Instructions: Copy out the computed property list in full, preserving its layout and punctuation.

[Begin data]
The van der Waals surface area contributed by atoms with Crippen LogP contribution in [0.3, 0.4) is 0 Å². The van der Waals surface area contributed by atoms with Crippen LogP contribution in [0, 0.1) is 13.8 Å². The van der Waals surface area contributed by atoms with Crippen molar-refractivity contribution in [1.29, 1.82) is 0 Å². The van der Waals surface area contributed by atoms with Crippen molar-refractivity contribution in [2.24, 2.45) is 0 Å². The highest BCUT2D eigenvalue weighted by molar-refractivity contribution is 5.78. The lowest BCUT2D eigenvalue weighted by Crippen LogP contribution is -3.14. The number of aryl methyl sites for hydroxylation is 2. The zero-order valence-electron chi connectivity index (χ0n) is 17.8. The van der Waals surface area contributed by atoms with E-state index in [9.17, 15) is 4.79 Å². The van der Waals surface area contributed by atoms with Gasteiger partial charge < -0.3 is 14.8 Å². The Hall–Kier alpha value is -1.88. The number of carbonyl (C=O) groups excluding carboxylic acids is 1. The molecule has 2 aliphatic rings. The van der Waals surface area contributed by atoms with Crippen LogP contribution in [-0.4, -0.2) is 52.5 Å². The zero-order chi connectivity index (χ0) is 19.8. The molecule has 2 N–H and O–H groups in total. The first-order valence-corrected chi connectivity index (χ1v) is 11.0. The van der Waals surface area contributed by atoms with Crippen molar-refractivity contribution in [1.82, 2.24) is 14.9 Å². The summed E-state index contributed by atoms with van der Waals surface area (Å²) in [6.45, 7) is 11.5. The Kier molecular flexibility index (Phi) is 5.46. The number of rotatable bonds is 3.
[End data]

The van der Waals surface area contributed by atoms with Crippen LogP contribution in [0.3, 0.4) is 0 Å². The van der Waals surface area contributed by atoms with Crippen LogP contribution in [0, 0.1) is 13.8 Å². The van der Waals surface area contributed by atoms with Crippen molar-refractivity contribution in [1.29, 1.82) is 0 Å². The van der Waals surface area contributed by atoms with Crippen molar-refractivity contribution in [2.24, 2.45) is 0 Å². The highest BCUT2D eigenvalue weighted by molar-refractivity contribution is 5.78. The lowest BCUT2D eigenvalue weighted by Crippen LogP contribution is -3.14. The number of aryl methyl sites for hydroxylation is 2. The zero-order valence-electron chi connectivity index (χ0n) is 17.8. The van der Waals surface area contributed by atoms with E-state index in [9.17, 15) is 4.79 Å². The van der Waals surface area contributed by atoms with Gasteiger partial charge < -0.3 is 14.8 Å². The Hall–Kier alpha value is -1.88. The number of carbonyl (C=O) groups excluding carboxylic acids is 1. The molecule has 2 aliphatic rings. The van der Waals surface area contributed by atoms with Crippen LogP contribution in [-0.4, -0.2) is 52.5 Å². The zero-order chi connectivity index (χ0) is 19.8. The molecule has 2 N–H and O–H groups in total. The first-order valence-corrected chi connectivity index (χ1v) is 11.0. The van der Waals surface area contributed by atoms with Crippen molar-refractivity contribution in [1.82, 2.24) is 14.9 Å². The summed E-state index contributed by atoms with van der Waals surface area (Å²) in [6.45, 7) is 11.5. The Kier molecular flexibility index (Phi) is 5.46. The number of rotatable bonds is 3.